Online Security Isn't Over; It's Just Beginning

from the time-to-move-on dept

One of the more annoying responses to the latest revelations about the NSA's spying and surveillance is people brushing it off, saying, "well, of course the NSA was doing this." That simplistic, short-sighted response doesn't really take into account the importance of the details and, worse, seems to suggest that this kind of status quo is acceptable. It's not. Worse, it's leading some to take the fatalistic approach that there's nothing to be done, so why even bother? That's the the exact wrong approach. As Micah Lee points out:
Giving up and deciding that privacy is dead is counterproductive. We need to stop using commercial crypto. We need to make sure that free software crypto gets serious security and usability audits.

If we do this right we can still have privacy in the 21st century. If we give up on security because of this we will definitely lose.
Bruce Schneier has been thinking along similar lines, beyond just his call to rebuild internet infrastructure with security and openness in mind to make life more difficult for the NSA, he's also discussing things people can do right now to remain a hell of a lot more secure in the face of the NSA's activities.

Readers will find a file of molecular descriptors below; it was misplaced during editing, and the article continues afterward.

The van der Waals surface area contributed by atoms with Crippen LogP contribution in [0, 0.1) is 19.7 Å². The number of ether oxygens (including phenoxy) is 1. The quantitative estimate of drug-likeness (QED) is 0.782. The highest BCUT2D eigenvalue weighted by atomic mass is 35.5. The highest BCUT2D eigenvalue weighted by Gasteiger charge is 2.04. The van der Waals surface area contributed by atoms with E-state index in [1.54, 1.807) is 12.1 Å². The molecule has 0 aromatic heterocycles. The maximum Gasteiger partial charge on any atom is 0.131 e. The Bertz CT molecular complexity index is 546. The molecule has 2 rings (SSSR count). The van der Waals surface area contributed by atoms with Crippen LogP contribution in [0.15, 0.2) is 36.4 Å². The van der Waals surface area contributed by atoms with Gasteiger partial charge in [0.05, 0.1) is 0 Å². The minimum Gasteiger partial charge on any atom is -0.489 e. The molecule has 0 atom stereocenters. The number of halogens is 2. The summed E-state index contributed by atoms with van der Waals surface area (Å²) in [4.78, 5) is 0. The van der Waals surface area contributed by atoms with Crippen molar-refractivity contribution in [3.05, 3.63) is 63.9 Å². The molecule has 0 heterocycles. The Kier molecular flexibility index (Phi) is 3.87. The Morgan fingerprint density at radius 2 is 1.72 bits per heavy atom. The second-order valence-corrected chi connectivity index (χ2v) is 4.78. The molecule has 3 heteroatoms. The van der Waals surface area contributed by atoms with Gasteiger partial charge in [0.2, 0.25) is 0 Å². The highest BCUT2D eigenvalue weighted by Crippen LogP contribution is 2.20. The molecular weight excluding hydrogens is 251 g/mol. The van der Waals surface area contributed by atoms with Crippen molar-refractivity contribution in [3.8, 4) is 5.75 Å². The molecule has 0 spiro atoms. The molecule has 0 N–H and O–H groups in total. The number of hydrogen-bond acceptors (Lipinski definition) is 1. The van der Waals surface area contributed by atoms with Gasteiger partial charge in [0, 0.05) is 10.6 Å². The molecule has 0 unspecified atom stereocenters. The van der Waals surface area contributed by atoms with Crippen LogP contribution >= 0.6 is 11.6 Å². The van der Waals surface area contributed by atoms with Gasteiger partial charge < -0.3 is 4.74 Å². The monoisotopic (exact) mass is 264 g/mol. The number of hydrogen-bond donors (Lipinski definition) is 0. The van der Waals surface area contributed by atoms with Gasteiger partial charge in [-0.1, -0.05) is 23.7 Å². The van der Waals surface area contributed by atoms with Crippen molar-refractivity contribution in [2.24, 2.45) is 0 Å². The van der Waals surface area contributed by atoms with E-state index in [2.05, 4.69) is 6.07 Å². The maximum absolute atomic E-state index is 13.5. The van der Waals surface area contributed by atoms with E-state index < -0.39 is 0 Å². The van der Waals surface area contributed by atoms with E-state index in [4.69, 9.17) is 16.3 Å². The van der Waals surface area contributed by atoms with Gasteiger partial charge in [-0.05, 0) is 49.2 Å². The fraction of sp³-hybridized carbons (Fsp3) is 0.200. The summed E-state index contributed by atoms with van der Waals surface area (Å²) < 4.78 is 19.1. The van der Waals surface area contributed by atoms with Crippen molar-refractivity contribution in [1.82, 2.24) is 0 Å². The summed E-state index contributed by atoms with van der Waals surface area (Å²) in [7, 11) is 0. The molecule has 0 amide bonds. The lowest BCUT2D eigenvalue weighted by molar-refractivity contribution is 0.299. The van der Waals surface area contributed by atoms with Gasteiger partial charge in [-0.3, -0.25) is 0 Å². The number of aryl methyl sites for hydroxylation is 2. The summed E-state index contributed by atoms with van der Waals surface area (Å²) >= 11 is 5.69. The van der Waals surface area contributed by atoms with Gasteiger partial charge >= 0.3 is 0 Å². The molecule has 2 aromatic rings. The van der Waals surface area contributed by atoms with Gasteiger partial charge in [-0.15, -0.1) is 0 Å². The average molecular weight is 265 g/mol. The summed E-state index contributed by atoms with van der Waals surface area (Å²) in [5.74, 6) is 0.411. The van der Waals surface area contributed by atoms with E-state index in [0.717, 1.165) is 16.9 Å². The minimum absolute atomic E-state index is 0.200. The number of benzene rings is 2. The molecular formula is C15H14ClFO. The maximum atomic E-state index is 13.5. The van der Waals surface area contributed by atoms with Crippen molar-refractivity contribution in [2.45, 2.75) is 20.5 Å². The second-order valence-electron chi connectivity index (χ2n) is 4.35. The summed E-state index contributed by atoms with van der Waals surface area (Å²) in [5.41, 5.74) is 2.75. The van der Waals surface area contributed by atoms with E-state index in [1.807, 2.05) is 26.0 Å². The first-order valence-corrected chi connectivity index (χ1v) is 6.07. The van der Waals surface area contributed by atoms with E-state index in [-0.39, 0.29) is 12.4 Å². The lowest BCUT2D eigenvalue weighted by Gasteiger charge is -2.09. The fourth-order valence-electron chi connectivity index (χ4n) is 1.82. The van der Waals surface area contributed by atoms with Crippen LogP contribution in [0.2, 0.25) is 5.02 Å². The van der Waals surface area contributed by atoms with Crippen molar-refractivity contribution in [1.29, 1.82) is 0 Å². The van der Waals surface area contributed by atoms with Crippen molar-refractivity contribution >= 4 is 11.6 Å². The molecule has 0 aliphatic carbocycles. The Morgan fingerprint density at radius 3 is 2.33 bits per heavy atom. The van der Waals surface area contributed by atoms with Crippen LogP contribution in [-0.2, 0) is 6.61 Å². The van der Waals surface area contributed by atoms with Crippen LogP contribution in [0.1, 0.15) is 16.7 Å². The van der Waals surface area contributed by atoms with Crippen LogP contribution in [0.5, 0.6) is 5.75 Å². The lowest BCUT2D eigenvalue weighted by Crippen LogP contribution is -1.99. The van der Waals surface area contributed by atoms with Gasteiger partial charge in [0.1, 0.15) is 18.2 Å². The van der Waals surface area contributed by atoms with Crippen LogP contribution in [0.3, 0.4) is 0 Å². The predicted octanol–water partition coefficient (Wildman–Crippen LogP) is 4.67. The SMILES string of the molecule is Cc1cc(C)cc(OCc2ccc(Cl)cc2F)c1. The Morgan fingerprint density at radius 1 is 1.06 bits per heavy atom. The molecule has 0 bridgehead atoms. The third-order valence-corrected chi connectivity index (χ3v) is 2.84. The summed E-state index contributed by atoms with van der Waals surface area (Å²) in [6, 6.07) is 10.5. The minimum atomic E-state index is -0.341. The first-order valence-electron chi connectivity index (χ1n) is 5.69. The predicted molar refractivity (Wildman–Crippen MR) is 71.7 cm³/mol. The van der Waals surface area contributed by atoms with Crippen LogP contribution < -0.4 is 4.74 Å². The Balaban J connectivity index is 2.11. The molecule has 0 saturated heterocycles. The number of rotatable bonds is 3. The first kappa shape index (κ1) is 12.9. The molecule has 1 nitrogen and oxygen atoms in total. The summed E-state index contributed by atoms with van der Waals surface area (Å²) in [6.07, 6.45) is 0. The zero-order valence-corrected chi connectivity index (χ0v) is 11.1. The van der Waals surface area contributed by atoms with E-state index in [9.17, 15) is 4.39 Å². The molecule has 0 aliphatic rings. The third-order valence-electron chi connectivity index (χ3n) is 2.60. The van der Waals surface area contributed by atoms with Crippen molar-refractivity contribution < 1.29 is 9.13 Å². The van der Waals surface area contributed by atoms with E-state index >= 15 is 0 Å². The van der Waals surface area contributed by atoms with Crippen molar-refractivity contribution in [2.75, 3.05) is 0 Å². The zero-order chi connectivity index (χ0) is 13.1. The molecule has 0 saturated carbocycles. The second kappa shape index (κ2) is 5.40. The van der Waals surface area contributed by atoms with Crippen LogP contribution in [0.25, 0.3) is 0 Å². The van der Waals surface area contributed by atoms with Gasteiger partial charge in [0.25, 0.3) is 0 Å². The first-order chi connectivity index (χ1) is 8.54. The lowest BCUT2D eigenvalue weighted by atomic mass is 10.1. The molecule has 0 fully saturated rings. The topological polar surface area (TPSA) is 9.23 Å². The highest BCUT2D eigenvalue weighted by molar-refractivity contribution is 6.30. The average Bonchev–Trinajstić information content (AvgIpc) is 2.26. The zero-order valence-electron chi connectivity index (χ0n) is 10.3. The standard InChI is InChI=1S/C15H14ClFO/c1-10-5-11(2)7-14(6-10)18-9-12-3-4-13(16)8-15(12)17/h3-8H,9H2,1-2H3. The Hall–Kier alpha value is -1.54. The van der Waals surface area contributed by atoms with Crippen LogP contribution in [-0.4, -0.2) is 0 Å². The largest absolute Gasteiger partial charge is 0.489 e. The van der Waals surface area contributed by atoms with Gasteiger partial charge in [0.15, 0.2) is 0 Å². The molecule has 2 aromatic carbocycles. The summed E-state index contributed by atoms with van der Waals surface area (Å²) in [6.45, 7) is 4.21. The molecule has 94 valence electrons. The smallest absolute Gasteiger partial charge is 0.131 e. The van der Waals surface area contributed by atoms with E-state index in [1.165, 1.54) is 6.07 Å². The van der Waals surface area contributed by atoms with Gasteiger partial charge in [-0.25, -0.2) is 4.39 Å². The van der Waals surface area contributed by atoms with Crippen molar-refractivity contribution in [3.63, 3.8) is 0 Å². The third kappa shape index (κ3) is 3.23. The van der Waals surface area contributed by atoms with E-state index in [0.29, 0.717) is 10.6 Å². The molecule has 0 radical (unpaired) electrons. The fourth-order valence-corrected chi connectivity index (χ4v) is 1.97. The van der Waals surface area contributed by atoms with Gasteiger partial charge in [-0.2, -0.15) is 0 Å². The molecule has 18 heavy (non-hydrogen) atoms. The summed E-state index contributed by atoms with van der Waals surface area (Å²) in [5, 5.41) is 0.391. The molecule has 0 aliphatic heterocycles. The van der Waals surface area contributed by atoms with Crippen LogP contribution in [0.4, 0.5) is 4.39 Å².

If the internet is going to be as powerful and as useful as it should be, it needs to be a lot more secure. Throwing in the towel because of some backdoors is the exact wrong approach and is exactly what's not needed right now. The security needs to be better and it needs to be easier to implement and to use. That won't happen overnight, but it will happen. It needs to happen.


Reader Comments (rss)

(Flattened / Threaded)

  1. This comment has been flagged by the community. Click here to show it
     
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    out_of_the_blue, Sep 6th, 2013 @ 7:29am

    WRONG! Don't try to hide from your errant servants!

    Remind them that THEY ARE SERVANTS, that they're breaking their oaths and BEING EVIL, and are allowed their power only so long as serve We The People.

    That's rock-bottom AMERICANISM: when The Rich use gov't for tyranny, it's time to rise up and pull down the tyrants, NOT HIDE LIKE MICE.

     

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  2.  
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    jackn, Sep 6th, 2013 @ 7:46am